Geneva: Trade negotiators are hashing out the details of an agreement liberalizing commerce, even as many governments balked at the concessions required of them under proposals accepted on Saturday.
After five days of what World Trade Organization (WTO) director-general Pascal Lamy called “painfully slow” progress, negotiators from seven core countries on Saturday accepted his compromise as a basis to continue talks. Earlier on Sunday, ambassadors from the 153-nation WTO’s other governments did the same.
It is not clear if there will be an accord as many governments voice concern about aspects of the latest proposal, including the level of US farm subsidies, products that are exempt from tariff cuts and the degree of access emerging markets are offering to foreign manufactured goods.
“There were elements of this particular agreement with which members had great difficulty and elements they couldn’t accept, but they were all on board about negotiating based on the new proposals,” Keith Rockwell, Lamy’s spokesman, told journalists in Geneva.
The latest compromise requires “significant changes” as its suggestions are “poor in agriculture and substantially unbalanced” on industrial goods, Nestor Stancanelli, Argentina’s deputy secretary of state, told delegates. “Some difficult issues for developed countries have been brushed aside from the discussion.”
Pressure has been mounting on bigger developing nations such as India and Argentina to back a deal after the US made the first stab at a compromise on 22 July, saying it would cap trade-distorting farm subsidies at $15 billion (Rs63,300 crore) a year—$2 billion less than it previously offered. Under the Lamy proposal, such payments would be lowered to $14.5 billion, a 70% cut, while the European Union (EU) would slash trade-distorting aid by 80%.
Brazil, one of WTO’s key governments and head of the so-called G20 alliance of farm commodity exporting nations, is optimistic about the prospects for a deal, said President Luiz Inacio Lula da Silva.
“Divergences are normal as this involves many interests,” he told reporters in Lisbon on Sunday. “What is important is that there is the political decision that we have to do the agreement because it will be good for the world.”
WTO talks have moved in fits and starts for the past seven years as industrialized and emerging markets failed to agree on how far they needed to go to open up trade. China, Brazil and India are pushing rich nations to deepen cuts in their farm subsidies while the US and the EU have said they can do that only if they win corresponding tariff cuts for their farm and industrial exports. While “the package is not perfect” and the 27-nation EU has “considerable concerns,” all members of the bloc accept Lamy’s proposals as the basis for continued negotiations, European trade commissioner Peter Mandelson told journalists after briefing the bloc’s governments for about three hours.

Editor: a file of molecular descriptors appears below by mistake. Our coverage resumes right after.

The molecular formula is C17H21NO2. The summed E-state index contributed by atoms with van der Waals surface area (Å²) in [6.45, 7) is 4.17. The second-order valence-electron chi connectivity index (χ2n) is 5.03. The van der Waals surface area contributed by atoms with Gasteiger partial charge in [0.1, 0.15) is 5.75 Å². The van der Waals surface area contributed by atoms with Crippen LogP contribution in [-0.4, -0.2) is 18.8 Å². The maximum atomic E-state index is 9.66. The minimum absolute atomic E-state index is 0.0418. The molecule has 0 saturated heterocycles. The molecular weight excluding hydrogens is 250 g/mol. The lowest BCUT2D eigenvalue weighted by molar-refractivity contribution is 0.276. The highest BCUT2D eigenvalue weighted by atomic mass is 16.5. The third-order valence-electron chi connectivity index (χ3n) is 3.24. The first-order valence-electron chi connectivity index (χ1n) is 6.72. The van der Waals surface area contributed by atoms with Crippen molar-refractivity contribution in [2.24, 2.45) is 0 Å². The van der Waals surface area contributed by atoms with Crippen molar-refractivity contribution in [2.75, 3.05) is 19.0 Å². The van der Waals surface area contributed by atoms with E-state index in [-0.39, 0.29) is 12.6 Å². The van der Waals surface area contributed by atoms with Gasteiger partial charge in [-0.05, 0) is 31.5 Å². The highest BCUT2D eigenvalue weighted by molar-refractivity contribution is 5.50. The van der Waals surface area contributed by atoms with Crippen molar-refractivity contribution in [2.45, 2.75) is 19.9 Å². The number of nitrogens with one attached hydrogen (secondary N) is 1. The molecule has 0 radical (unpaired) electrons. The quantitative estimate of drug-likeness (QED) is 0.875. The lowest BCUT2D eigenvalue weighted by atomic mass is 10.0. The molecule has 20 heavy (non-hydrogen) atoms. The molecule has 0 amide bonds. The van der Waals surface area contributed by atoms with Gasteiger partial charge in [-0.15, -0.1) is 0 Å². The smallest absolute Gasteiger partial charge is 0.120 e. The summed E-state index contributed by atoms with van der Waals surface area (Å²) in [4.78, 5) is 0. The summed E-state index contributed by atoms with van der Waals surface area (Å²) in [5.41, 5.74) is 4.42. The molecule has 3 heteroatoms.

“We will return to the green room tomorrow with the backing of member states to work towards a deal on the basis of this modalities package,” Mandelson said, referring to the informal, closed-door, hard negotiating session among select countries. “I cannot guarantee the outcome of that work, but we will be playing our full and committed part to that continuing negotiation.”
The WTO’s support for the latest proposals shows that “solid progress is being made,” said White House spokesman Tony Fratto, adding that large developing economies must “join a growing consensus” and help move the talks forward.
Negotiators are now meeting in smaller groups in a bid to bridge differences on areas such as tropical products, cotton, bananas and products that developing countries want to protect from competition. Lamy plans to call an informal meeting of delegation heads on Monday to assess how well the discussions have progressed.
A WTO conference on Sunday on trade in services produced what Mandelson called “interesting” offers by India and China, though he didn’t elaborate. While services such as telecommunications and banking account for only a small percentage of global trade, they account for two-thirds of the global economy.
Joao Lima in Lisbon contributed to this story.